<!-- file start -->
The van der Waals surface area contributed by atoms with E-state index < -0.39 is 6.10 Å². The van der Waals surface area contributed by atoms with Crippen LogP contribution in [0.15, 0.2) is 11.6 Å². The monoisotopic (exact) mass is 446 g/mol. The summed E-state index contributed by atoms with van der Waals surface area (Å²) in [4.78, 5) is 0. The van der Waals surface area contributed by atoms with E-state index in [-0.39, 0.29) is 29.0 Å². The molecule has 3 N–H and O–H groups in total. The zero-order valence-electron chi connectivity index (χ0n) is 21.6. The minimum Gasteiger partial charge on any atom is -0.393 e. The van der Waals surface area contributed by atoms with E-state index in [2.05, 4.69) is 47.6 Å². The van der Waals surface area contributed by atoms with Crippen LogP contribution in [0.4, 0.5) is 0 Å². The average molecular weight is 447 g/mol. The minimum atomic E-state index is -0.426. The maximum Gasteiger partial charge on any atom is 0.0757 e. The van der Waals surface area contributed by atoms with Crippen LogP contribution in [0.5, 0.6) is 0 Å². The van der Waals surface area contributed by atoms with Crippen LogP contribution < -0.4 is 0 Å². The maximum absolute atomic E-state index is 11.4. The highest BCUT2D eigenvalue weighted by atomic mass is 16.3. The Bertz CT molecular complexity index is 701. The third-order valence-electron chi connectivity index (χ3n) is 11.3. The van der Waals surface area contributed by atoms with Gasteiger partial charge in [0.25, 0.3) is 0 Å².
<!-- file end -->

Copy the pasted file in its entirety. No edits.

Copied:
The van der Waals surface area contributed by atoms with E-state index < -0.39 is 6.10 Å². The van der Waals surface area contributed by atoms with Crippen LogP contribution in [0.15, 0.2) is 11.6 Å². The monoisotopic (exact) mass is 446 g/mol. The summed E-state index contributed by atoms with van der Waals surface area (Å²) in [4.78, 5) is 0. The van der Waals surface area contributed by atoms with E-state index in [-0.39, 0.29) is 29.0 Å². The molecule has 3 N–H and O–H groups in total. The zero-order valence-electron chi connectivity index (χ0n) is 21.6. The minimum Gasteiger partial charge on any atom is -0.393 e. The van der Waals surface area contributed by atoms with E-state index in [2.05, 4.69) is 47.6 Å². The van der Waals surface area contributed by atoms with Crippen LogP contribution in [0.4, 0.5) is 0 Å². The average molecular weight is 447 g/mol. The minimum atomic E-state index is -0.426. The maximum Gasteiger partial charge on any atom is 0.0757 e. The van der Waals surface area contributed by atoms with Crippen LogP contribution in [0.5, 0.6) is 0 Å². The van der Waals surface area contributed by atoms with Crippen LogP contribution < -0.4 is 0 Å². The maximum absolute atomic E-state index is 11.4. The highest BCUT2D eigenvalue weighted by atomic mass is 16.3. The Bertz CT molecular complexity index is 701. The third-order valence-electron chi connectivity index (χ3n) is 11.3. The van der Waals surface area contributed by atoms with Gasteiger partial charge in [0.25, 0.3) is 0 Å².